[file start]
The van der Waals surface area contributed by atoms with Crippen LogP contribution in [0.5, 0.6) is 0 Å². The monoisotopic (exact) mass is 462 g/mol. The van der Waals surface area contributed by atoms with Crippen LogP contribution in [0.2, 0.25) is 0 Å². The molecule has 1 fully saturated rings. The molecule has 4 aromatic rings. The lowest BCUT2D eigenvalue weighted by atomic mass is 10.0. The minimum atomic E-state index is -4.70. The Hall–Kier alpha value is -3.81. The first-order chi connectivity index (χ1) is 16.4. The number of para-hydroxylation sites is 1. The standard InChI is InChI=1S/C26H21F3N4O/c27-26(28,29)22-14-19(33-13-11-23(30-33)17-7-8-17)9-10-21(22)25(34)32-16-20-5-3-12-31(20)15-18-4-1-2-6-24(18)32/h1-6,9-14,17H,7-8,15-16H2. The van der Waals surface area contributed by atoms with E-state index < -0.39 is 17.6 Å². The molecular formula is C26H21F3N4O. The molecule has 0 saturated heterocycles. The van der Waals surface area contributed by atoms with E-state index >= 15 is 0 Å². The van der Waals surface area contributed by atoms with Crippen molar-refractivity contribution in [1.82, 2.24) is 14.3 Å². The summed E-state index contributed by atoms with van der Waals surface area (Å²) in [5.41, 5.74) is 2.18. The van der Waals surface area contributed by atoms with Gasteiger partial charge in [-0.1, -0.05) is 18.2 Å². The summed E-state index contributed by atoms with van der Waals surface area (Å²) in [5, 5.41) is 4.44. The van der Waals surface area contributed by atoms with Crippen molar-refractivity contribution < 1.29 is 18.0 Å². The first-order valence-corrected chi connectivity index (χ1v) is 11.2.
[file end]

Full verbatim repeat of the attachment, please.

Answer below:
The van der Waals surface area contributed by atoms with Crippen LogP contribution in [0.5, 0.6) is 0 Å². The monoisotopic (exact) mass is 462 g/mol. The van der Waals surface area contributed by atoms with Crippen LogP contribution in [0.2, 0.25) is 0 Å². The molecule has 1 fully saturated rings. The molecule has 4 aromatic rings. The lowest BCUT2D eigenvalue weighted by atomic mass is 10.0. The minimum atomic E-state index is -4.70. The Hall–Kier alpha value is -3.81. The first-order chi connectivity index (χ1) is 16.4. The number of para-hydroxylation sites is 1. The standard InChI is InChI=1S/C26H21F3N4O/c27-26(28,29)22-14-19(33-13-11-23(30-33)17-7-8-17)9-10-21(22)25(34)32-16-20-5-3-12-31(20)15-18-4-1-2-6-24(18)32/h1-6,9-14,17H,7-8,15-16H2. The van der Waals surface area contributed by atoms with E-state index < -0.39 is 17.6 Å². The molecular formula is C26H21F3N4O. The molecule has 0 saturated heterocycles. The van der Waals surface area contributed by atoms with E-state index >= 15 is 0 Å². The van der Waals surface area contributed by atoms with Crippen molar-refractivity contribution in [1.82, 2.24) is 14.3 Å². The summed E-state index contributed by atoms with van der Waals surface area (Å²) in [5.41, 5.74) is 2.18. The van der Waals surface area contributed by atoms with Gasteiger partial charge in [-0.1, -0.05) is 18.2 Å². The summed E-state index contributed by atoms with van der Waals surface area (Å²) in [5, 5.41) is 4.44. The van der Waals surface area contributed by atoms with Crippen molar-refractivity contribution < 1.29 is 18.0 Å². The first-order valence-corrected chi connectivity index (χ1v) is 11.2.